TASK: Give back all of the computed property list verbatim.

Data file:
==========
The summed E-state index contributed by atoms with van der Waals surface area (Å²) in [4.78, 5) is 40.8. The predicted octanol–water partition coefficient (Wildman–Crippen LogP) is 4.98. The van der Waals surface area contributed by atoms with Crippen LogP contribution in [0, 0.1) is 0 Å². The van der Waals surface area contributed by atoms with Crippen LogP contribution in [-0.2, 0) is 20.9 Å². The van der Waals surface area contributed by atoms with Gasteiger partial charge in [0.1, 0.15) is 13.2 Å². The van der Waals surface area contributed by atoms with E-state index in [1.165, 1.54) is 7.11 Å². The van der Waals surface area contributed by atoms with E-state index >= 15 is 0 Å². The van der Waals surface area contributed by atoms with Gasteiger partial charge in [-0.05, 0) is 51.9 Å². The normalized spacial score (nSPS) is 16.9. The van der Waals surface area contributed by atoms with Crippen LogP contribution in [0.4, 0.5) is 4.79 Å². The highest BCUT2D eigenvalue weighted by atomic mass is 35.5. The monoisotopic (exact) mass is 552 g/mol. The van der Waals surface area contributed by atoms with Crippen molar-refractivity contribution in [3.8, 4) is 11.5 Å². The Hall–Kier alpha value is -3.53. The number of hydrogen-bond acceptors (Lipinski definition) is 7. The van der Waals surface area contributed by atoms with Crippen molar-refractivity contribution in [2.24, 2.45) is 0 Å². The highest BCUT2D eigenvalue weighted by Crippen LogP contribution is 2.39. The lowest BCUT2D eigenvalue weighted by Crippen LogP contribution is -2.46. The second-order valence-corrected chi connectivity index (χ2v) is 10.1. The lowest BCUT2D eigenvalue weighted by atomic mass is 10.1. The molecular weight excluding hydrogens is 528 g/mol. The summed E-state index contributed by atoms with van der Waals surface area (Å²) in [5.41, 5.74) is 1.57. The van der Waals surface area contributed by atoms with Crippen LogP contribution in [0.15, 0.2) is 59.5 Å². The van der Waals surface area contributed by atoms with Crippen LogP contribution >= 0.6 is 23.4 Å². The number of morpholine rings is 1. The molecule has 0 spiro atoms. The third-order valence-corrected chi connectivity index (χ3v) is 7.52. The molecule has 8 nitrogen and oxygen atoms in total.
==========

The summed E-state index contributed by atoms with van der Waals surface area (Å²) in [4.78, 5) is 40.8. The predicted octanol–water partition coefficient (Wildman–Crippen LogP) is 4.98. The van der Waals surface area contributed by atoms with Crippen LogP contribution in [0, 0.1) is 0 Å². The van der Waals surface area contributed by atoms with Crippen LogP contribution in [-0.2, 0) is 20.9 Å². The van der Waals surface area contributed by atoms with Gasteiger partial charge in [0.1, 0.15) is 13.2 Å². The van der Waals surface area contributed by atoms with E-state index in [1.165, 1.54) is 7.11 Å². The van der Waals surface area contributed by atoms with E-state index >= 15 is 0 Å². The van der Waals surface area contributed by atoms with Gasteiger partial charge in [-0.05, 0) is 51.9 Å². The normalized spacial score (nSPS) is 16.9. The van der Waals surface area contributed by atoms with Crippen LogP contribution in [0.4, 0.5) is 4.79 Å². The highest BCUT2D eigenvalue weighted by atomic mass is 35.5. The monoisotopic (exact) mass is 552 g/mol. The van der Waals surface area contributed by atoms with Crippen molar-refractivity contribution in [3.8, 4) is 11.5 Å². The Hall–Kier alpha value is -3.53. The number of hydrogen-bond acceptors (Lipinski definition) is 7. The van der Waals surface area contributed by atoms with Crippen molar-refractivity contribution in [2.24, 2.45) is 0 Å². The highest BCUT2D eigenvalue weighted by Crippen LogP contribution is 2.39. The lowest BCUT2D eigenvalue weighted by Crippen LogP contribution is -2.46. The second-order valence-corrected chi connectivity index (χ2v) is 10.1. The lowest BCUT2D eigenvalue weighted by atomic mass is 10.1. The molecular weight excluding hydrogens is 528 g/mol. The summed E-state index contributed by atoms with van der Waals surface area (Å²) in [5.41, 5.74) is 1.57. The van der Waals surface area contributed by atoms with Crippen LogP contribution in [0.15, 0.2) is 59.5 Å². The van der Waals surface area contributed by atoms with Crippen LogP contribution >= 0.6 is 23.4 Å². The number of morpholine rings is 1. The molecule has 0 spiro atoms. The third-order valence-corrected chi connectivity index (χ3v) is 7.52. The molecule has 8 nitrogen and oxygen atoms in total.